So many budding authors start with fan fiction. The majority had never contemplated writing stories beforehand.
The entry point is extremely easy, especially on the internet. There are multiple channels for publishing fan-made stories on-line.
Wherever the fandom meets, in forums, on art sites, or in bespoke fan fiction websites, it's as simple as clicking a couple of buttons and pasting words into a box.
Communities build up around them, so there's plenty of peer encouragement too. If everyone else is doing it, then you might as well give it a shot.
Announcing that this is your first ever story will have proud club members clucking around you, like a mother with baby's first painting. And if you do attract a troll, then the rest of the community will take them down. But only for the first story, or until your noob status wears off.
Writing for the fandom allows ample opportunity for sampling and experimenting with different literary genres.
There's only so far you can go with the original story before a sense of sameness builds up. Therefore one way to stand out is to keep the plot and characters, but rewrite it within a different tradition of story-telling, or in the style of *insert famous author*.
The community may help here. Fans and fandom clubs are always holding competitions - write an Easter story; or make it sound like a Disney film! (Always interesting, when your base material comes from one of the darkest manga stories ever written.)
Fan fiction has an unfair reputation for being too easy. The characters and universe are handed to you by the original author. Therefore, observers conclude, the rest must be 'color by numbers' for writers.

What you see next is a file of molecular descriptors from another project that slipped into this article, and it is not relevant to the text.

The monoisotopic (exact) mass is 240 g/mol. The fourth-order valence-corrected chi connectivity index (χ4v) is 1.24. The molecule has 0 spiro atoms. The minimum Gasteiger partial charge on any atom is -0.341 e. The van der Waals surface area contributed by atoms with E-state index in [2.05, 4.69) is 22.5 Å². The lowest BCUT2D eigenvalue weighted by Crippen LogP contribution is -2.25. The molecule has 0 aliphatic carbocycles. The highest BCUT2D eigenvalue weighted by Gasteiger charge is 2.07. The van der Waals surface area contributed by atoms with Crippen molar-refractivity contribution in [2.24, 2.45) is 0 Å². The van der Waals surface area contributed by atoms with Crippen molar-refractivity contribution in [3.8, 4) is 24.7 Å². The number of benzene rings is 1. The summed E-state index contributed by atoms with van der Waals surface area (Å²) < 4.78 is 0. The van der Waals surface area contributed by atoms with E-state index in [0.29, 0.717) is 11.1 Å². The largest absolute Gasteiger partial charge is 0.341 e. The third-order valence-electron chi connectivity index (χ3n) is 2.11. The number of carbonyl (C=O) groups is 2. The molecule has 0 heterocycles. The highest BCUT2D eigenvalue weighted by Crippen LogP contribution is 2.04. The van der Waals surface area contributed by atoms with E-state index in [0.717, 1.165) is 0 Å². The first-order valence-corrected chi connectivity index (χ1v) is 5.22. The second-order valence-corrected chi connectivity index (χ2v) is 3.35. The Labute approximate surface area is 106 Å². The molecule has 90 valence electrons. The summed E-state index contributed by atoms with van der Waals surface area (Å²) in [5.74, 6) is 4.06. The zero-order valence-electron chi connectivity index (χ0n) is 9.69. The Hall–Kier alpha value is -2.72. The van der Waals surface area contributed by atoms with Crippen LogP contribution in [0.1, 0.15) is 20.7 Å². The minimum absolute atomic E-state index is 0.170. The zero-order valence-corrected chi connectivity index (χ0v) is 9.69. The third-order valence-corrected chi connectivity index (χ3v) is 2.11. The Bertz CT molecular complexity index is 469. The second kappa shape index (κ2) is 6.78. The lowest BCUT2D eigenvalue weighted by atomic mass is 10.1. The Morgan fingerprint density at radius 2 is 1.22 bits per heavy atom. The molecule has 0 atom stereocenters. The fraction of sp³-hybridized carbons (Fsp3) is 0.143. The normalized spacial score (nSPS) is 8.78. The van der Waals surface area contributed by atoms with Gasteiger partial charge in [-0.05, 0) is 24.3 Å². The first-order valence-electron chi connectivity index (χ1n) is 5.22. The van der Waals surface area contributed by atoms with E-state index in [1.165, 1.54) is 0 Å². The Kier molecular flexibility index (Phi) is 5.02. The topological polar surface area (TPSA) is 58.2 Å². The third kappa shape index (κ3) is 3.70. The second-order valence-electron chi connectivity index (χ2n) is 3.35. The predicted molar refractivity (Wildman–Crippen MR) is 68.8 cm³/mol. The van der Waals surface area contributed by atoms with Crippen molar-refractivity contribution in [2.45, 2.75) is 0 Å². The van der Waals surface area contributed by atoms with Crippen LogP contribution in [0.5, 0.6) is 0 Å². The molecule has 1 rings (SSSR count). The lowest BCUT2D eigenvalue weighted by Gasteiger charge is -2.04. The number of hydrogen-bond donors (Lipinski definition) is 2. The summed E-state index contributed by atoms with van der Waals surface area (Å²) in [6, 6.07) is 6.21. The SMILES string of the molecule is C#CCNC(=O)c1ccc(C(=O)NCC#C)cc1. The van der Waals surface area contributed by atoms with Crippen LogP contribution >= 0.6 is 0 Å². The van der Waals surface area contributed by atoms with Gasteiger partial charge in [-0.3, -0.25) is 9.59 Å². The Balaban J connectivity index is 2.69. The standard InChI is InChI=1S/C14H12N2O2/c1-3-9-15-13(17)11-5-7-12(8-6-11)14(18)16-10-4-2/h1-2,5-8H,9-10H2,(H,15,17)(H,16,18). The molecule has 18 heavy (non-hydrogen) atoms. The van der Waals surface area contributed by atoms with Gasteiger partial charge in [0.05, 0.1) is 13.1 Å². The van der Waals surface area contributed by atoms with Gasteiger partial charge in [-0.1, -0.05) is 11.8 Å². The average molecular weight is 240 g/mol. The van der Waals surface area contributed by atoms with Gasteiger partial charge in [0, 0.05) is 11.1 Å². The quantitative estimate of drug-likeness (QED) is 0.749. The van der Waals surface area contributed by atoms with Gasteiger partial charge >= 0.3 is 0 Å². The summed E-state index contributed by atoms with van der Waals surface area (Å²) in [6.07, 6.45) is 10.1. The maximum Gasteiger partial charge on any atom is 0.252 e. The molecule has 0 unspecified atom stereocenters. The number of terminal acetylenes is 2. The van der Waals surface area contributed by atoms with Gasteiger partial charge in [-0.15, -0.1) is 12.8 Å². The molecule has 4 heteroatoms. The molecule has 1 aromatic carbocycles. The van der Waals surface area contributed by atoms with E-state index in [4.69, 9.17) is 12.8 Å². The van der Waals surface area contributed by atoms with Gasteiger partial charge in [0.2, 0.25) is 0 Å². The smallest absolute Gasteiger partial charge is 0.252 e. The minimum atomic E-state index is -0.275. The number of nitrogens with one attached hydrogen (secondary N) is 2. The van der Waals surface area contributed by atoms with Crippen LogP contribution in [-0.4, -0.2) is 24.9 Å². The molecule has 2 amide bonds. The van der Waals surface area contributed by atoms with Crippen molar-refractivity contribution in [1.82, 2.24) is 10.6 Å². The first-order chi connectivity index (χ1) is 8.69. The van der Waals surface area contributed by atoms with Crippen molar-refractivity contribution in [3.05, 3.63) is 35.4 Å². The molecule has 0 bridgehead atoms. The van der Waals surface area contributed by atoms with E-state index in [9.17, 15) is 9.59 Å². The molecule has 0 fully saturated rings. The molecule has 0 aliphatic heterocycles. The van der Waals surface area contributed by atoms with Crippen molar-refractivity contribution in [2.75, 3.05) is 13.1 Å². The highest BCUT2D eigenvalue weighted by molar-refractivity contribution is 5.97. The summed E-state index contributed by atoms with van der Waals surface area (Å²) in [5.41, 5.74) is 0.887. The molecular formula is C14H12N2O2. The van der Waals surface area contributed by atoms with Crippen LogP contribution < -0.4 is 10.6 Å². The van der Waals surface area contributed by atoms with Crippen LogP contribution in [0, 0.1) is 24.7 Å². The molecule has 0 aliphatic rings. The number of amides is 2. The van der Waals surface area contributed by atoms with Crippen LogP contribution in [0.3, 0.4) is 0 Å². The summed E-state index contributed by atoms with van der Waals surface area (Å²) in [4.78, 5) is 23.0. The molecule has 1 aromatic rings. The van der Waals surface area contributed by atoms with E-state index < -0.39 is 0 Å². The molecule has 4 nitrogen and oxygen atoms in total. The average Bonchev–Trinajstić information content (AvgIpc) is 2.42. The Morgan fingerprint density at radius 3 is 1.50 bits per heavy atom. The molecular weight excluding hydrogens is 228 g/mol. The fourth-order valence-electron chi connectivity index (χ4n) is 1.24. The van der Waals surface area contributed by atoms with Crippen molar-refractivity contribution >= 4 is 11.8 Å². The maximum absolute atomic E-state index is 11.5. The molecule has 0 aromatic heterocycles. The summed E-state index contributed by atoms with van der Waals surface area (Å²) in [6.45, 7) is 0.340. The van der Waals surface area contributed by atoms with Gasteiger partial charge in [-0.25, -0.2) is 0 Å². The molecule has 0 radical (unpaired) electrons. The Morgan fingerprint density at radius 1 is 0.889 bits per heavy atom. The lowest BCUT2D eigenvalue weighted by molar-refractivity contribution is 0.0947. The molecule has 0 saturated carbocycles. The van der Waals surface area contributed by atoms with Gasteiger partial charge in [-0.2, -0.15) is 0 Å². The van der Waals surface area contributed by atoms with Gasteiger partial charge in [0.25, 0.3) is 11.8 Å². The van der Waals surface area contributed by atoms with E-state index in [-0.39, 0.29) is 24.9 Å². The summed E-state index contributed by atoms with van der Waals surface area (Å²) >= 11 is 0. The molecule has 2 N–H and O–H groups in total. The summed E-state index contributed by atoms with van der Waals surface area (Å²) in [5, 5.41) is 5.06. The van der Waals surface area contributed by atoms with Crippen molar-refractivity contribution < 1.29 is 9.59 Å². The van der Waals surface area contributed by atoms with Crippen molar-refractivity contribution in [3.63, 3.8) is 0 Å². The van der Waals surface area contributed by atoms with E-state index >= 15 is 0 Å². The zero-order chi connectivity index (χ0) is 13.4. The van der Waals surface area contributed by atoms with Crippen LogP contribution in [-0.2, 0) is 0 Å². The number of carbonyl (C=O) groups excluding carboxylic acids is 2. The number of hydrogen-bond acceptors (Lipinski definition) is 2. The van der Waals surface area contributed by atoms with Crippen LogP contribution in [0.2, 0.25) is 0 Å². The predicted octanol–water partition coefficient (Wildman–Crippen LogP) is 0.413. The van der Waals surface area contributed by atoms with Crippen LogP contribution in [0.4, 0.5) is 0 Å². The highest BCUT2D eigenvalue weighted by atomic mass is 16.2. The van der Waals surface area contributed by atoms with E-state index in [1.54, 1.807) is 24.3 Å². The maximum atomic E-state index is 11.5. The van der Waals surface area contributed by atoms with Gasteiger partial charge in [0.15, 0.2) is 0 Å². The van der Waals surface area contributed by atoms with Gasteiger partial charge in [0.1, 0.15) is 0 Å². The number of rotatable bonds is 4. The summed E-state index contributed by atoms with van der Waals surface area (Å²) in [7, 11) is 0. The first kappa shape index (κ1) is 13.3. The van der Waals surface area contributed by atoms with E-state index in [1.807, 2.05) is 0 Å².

As I've already outlined above, the reality is that it's harder. But those dipping their toe into the writing pool for the first time don't know this. They've heard the hype; and they have no experience of going it alone.
I should clarify that fan fiction can be extremely easy, but only if corners are cut. If the fanfic author announces from the outset that this is all a bit of fun, experimenting with an alternative universe, then all bets are off.
It can also be a simple piece of formulaic story-telling, if the writer merely retells canon events in their own words. But their readers have been here before (with 90% of other fan fiction writers). It's not only been done to death (particularly the most popular scenes), but an original already exists, immutably better by default.
By taking the easy route, these writers won't build a substantial readership. The curious will come, then drift away.
Nevertheless, it is writing. It's doing so in the deep end, where the sharks are lurking behind the pretty shoals. Those who make it in fan fiction will eventually turn to original writing. They will find it much easier.
They will also now have experience in word-crafting and a vast archive of reader feedback. This author knows what is a crowd-pleaser; and what is universally disdained. This is invaluable knowledge, which can then be transferred to other, potentially lucrative, avenues of writing.